That could leave only those multinationals serving the Chinese market, potentially a relatively small number given the market barriers that exist, and also damage China’s hopes of being a real force in advanced manufacturing per its Made in China 2025 plan.

With the possible costs of remaining outside of the TPP so high, the question arises of China seeking to join the agreement. However its relation to the US’s pivot and how that is perceived has for a long while worked against that possibility.

“China is always suspicious [about the TPP],” says Ming Du, Reader at the Law School at Lancaster University specializing in international economic law. But he notes that while “at the beginning they basically condemned the TPP as a tool to contain China,” now official commentary on the agreement is much more open to the possibility of Chinese involvement. In October 2015, the Study Times, which is published by the Central Party School, argued that China should join the TPP at an appropriate time.

Recent economic events may have had something to do with this shift in attitudes. “The recent financial turmoil has probably made China a bit more amenable to discussions,” says Young. “They’ll probably approach this issue now in a rather more constructive way than they would have done say one year ago.”

A not unrelated issue possibly pushing it towards involvement in the TPP is that of reform (see our story ‘Striking Out’ on p.15). With modernizing and reforming the economy an avowed aim of China’s leadership and the economy seemingly having reached an inflection point where changes need to be made sooner rather than later, the provisions of the TPP may in a sense become the outlines of an aspirational goal.

“China’s economic reform goals and developmental goals are really consistent with the focus of TPP,” says Kennedy. “China wants to move from being a labor-intensive, investment-intensive, capital-intensive economy to one that focuses on advanced manufacturing, innovation and services, the very types of things that TPP are meant to address and provide protections—clear, transparent, predictable rules—for.”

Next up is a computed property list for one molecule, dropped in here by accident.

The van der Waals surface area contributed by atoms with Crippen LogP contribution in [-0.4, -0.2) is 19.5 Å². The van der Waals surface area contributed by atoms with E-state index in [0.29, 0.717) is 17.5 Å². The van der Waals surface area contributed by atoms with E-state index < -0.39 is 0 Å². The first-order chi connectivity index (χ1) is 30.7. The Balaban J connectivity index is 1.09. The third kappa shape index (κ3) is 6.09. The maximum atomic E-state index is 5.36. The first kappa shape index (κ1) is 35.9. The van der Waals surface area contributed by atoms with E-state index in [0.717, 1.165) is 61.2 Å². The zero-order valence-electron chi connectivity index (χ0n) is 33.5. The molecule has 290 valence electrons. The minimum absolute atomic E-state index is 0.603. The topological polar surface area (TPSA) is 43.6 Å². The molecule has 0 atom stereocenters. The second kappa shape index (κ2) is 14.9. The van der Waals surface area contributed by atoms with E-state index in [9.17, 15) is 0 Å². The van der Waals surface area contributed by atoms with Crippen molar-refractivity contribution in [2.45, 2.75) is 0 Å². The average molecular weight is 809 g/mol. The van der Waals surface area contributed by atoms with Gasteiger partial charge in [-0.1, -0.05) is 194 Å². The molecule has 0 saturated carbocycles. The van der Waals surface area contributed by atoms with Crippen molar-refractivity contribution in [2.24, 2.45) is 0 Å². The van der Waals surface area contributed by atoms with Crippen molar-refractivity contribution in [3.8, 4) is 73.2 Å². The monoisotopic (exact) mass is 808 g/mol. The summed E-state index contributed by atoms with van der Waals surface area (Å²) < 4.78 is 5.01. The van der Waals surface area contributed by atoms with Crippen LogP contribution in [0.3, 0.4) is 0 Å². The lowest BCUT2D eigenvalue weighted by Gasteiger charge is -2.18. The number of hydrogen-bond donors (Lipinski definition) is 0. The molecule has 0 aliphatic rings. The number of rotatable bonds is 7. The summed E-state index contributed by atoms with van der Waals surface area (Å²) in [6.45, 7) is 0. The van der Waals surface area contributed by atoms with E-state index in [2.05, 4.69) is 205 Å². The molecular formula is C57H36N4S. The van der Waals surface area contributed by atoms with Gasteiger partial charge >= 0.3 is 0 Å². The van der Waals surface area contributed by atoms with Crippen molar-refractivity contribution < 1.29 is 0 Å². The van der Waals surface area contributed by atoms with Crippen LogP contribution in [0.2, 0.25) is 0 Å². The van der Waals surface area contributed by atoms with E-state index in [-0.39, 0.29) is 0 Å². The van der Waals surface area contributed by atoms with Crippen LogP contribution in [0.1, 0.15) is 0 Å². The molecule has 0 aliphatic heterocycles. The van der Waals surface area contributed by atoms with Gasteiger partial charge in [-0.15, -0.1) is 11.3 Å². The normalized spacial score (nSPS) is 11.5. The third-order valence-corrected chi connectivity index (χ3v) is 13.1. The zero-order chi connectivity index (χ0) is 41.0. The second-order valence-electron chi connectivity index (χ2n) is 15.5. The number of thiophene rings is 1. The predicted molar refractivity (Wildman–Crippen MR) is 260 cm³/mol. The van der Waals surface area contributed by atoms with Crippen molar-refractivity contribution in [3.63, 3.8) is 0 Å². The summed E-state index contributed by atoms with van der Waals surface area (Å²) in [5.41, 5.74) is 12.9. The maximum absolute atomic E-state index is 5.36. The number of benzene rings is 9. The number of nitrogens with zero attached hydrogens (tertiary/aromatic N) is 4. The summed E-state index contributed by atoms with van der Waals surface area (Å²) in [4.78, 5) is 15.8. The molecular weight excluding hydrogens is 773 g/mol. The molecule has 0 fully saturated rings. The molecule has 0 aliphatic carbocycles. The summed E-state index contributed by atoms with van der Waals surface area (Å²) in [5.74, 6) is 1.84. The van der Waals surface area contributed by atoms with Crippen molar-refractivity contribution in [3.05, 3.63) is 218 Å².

While Du sees the TPP as providing impetus for reforms that are so hotly debated in the country, Kennedy cautions against the idea that the agreement will act as a way of dragging China along the reform pathway in the way that the carrot of WTO accession did in the 90s.

(Click to enlarge)

“No Chinese leader could persuasively tell anyone in China that China must do X because the TPP demands it,” says Kennedy. “They will need to tell the rest of the country we must do X because it’s in our best interests and it just so happens that TPP is also helpful for us.”

In fact, this vexing question of reform also touches upon the issue of whether China could join even if it wanted to. To begin with, many of the provisions of the TPP are onerous, particularly for China. “IP protection, environmental and labor protection, and also the provisions on state-owned enterprises—those provisions are definitely targeting China,” says Du. “They are actually written with China in mind I think to some extent.”